Look Out Below!

When a Denver gas company started drilling wells in Las Animas County, it brought bad feelings to the surface.

Even though this part of southern Colorado can be bone-dry for weeks on end, these days the roads are almost always wet. That's because Evergreen has several water trucks driving up and down the canyons, spraying water from its wells onto the county roads--part of the company's ongoing effort to get rid of thousands of gallons of water its pumps pull up from the underground aquifer every day. Evergreen has over 100 wells in Las Animas County; they generate an estimated 24 million gallons of water a month.

Driving through arroyos with names like Burro Canyon and Chinaman Canyon, you see dozens of well sites with green-painted pumps that spin continuously, pulling up the natural gas from deposits as deep as 3,500 feet underground. Since the gas is naturally mixed with groundwater, it must go into a separator at each well site that extracts the gas and sends it into a network of pipes that run underground to a central gathering place. The leftover water is dumped into ponds adjacent to each well, where it's supposed to drain back into the ground or evaporate. To help move the process along, Evergreen trucks suck up some of the excess and spray it on the roads.

Water is at the heart of the controversy in Las Animas County. Although many natural-gas companies inject leftover water back into the aquifer, where it can't contaminate water supplies, Evergreen has chosen to leave it on the surface. While company officials insist the water is safe and argue in court documents that it's pure enough for stock animals to drink, residents worry about what's really in it--and whether it will contaminate the shallow wells that Bon Carbo residents depend upon.

"The issue is, we can't tell which water is clean and which water isn't clean," says Leslie Beck, who lives near Bon Carbo with her husband and two sons. "We're concerned about how this will affect our children and grandchildren."

Although there had been limited gas development in the area for years, most of those wells were on one ranch. In 1991 Evergreen acquired mineral rights for much of the land, including the parcels subdivided into ranchettes back in the 1970s. In 1993 the company embarked on an aggressive expansion program, drilling dozens of new wells in the residential areas around Bon Carbo; methane from those wells has been on the market since 1995.

The area is known as the Raton Basin, and it's been pumping out spectacular financial results for Evergreen. Last year the company reported profits of over $5 million on revenues of $13 million. "We believed for years that we had figured out how to extract coalbed methane very profitably in the Raton Basin," boasts Evergreen's annual report. "The results now speak for themselves."

And more drilling will be coming soon. In the report, Evergreen tells its stockholders it will use the gusher of profits from Bon Carbo to drill another 400 wells in the area over the next few years. All told, Evergreen estimates there are 550 potential well sites in the basin.

The Raton Basin operations will help fuel Evergreen's expansion into natural-gas projects in Chile and the United Kingdom, the report says, and "will continue to be the cashflow engine that funds the company's future development."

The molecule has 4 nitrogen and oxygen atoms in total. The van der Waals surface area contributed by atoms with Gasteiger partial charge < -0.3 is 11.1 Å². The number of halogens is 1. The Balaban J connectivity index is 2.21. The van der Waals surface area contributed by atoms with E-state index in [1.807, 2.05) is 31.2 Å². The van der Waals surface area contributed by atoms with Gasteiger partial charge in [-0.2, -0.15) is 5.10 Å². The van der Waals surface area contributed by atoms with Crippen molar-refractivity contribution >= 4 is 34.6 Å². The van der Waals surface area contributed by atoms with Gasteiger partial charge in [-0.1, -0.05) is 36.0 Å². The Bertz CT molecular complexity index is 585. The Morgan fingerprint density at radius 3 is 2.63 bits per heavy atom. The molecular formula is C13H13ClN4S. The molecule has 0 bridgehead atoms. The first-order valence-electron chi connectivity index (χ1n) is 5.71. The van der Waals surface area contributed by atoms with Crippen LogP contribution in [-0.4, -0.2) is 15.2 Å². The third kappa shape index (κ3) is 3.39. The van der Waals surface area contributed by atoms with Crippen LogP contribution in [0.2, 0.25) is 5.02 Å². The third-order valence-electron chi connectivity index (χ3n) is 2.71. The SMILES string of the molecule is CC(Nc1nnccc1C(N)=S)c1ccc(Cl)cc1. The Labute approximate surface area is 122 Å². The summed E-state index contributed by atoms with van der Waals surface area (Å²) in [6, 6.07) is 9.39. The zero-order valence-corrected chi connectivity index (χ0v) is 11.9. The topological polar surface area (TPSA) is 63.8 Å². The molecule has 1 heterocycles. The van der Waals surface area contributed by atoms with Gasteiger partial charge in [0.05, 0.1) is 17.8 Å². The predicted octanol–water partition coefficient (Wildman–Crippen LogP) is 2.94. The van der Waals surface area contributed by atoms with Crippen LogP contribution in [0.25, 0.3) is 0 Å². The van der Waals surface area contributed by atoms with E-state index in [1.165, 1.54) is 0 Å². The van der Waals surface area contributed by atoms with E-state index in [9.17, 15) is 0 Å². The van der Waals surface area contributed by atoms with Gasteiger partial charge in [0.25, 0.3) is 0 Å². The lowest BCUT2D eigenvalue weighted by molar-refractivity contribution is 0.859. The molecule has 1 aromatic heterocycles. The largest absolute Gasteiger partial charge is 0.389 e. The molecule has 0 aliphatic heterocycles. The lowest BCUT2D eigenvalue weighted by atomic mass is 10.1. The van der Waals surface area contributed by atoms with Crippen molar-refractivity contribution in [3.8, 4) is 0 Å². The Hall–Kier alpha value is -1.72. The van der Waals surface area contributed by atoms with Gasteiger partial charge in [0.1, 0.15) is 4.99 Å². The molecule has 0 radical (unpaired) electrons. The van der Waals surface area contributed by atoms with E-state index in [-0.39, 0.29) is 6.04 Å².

Since Colorado law makes it clear that surface landowners must allow access to their property for those holding the mineral rights, there is little property owners can do to prevent gas pumping on their land.

"I tell these people from Evergreen, 'How would you feel if I tried to put up a porno shop next to your house in Denver?' That's how I feel about them trying to put a well next to my house," says Mike Kircher, who has lived near Bon Carbo for more than fifteen years.

But while they know they must accept having wells on their lands, property owners still believe they should have some say in what those wells leave behind.

When Evergreen began its drilling operations around Bon Carbo, neighbors were first concerned about the noise. As more and more wells were drilled and containment ponds became a common sight, however, they became increasingly worried about the quality of the water coming out of the wells and whether that wastewater would threaten the shallow aquifer they use to supply their own homes. "We haven't said, 'Let's get rid of gas development,'" says Kircher. "We just want to be sure that any water being discharged is safe."

Kircher says he and other neighbors tried to talk with the company, but Evergreen didn't take them seriously. "They thought we were Ma and Pa Kettle from Bon Carbo," he says.

So a half-dozen neighbors decided to organize formally and started SoCURE. They commissioned studies of the water. They complained to county, state and federal officials. And in May of this year, SoCURE gave Evergreen sixty days' notice that it intended to file suit under the federal Clean Water Act. In their notification letter, the group's members enclosed more than a dozen photographs of Evergreen's discharge sites and containment ponds.

Citizens' lawsuits are an important part of the enforcement provisions of the federal Clean Water Act, which was passed in 1972. Under that law, if government agencies fail to take action against polluters, the public can file a suit demanding enforcement of the regulations.

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